Since early March, we’ve posted regular updates on the commercial loan pricing markets, based on what we’ve seen when examining the PrecisionLender dataset. We look at several popular metrics and point out areas in which there have been noteworthy changes.
The market has become less volatile in the past few weeks, and as a result we’ve decided to change the frequency of our updates. They’ll come less often (twice a month) but will cover more ground in each post. Today’s update is for the second half of June. If you’d like to see our previous loan pricing market updates, you can find them here.
We track many more metrics than are spotlighted in these posts. The ones that didn’t “make the cut,” usually don’t get displayed because there’s either a) nothing much new to say about them, or b) the data is too murky and needs a few more weeks of monitoring before it can be shared.
That said, if you have questions about metrics that have appeared in previous posts, but not this latest one, please reach out us at to firstname.lastname@example.org.
NOTE: PrecisionLender’s data reflects actual commercial opportunities priced (loans, deposits, and other fee-based business) by more than 150 banks in the United States, ranging in size from small community banks to top 10 U.S. institutions. In addition to their variance in size, these banks are also geographically diverse, with borrowers in all 50 states.
Volume Remains Steady
Pricing volume was steady throughout the month of June. It was slightly above May, well above April, and similar to January and February. The further we get from the frenetic activity of March, the most it seems volume levels have stabilized.
Average Weekly Priced Commercial Loan Volume
LIBOR Spreads Dropped While Prime Spreads Rose
LIBOR spreads dropped 17 bps in the second half of June, from their YTD peak earlier this month. Meanwhile Prime spreads jumped up markedly, rising 17 bps in the second half of June, to their highest levels this year.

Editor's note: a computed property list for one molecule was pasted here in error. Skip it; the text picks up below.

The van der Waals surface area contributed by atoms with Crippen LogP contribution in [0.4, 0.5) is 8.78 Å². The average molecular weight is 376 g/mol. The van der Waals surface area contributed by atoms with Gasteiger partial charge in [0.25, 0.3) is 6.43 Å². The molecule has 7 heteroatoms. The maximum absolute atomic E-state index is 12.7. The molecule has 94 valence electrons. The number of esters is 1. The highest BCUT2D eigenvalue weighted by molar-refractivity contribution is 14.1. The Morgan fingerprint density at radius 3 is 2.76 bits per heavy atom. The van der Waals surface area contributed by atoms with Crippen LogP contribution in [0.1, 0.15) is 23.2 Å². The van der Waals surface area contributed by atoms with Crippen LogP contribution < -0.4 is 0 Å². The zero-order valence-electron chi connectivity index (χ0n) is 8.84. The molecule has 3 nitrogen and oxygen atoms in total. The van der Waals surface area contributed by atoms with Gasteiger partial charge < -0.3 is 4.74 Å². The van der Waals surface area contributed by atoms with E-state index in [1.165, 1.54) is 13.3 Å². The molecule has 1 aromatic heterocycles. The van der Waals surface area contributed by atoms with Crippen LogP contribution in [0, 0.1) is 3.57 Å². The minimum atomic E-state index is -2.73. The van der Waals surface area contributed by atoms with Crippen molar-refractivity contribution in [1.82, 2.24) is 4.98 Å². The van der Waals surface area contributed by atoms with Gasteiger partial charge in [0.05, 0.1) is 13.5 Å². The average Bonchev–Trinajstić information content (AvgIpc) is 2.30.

Average Weekly Spread to 1-Month LIBOR
Average Weekly Spread to Prime
Those shifts in spread translated into the coupon rates we observed in the second half of June. The rate drop for LIBOR deals (16 bps) nearly matched the drop in spread over LIBOR (17 bps) during that period. The same was true with the rise in Prime deal rates (17 bps) and the spread of Prime (17 bps).
Coupon Rates by Month, YTD
Floor Incidence Rises
We’ve fielded numerous questions from bankers recently about what we’re seeing with the incidence of floors. Digging into the numbers, we found that the percentage of loans with floors has risen from approximately 30% earlier this year to nearly 50% in June. That’s resulted in a similar shift in the dollar amount of loans with floors. It’s risen from approximately 25% in Jan./Feb. to nearly 50% in June.
Floor Incidence by Month, YTD
DDA volume, a good proxy for liquidity, has risen steadily since early April, but did dip in the last two weeks of June, after reaching its peak the week of June 11-15.
As we mentioned in our previous post, PPP funding was likely a significant factor in the rise in DDA volume. We’ll continue monitoring this metric to see if the last two weeks of data are an indication that the PPP effect has now diminished.
DDA Volume by Week
Our banking consultants and data scientists are combing through PrecisionLender pricing data every day. If there’s anything you’d like to know about what they’re seeing, please send along your questions to email@example.com.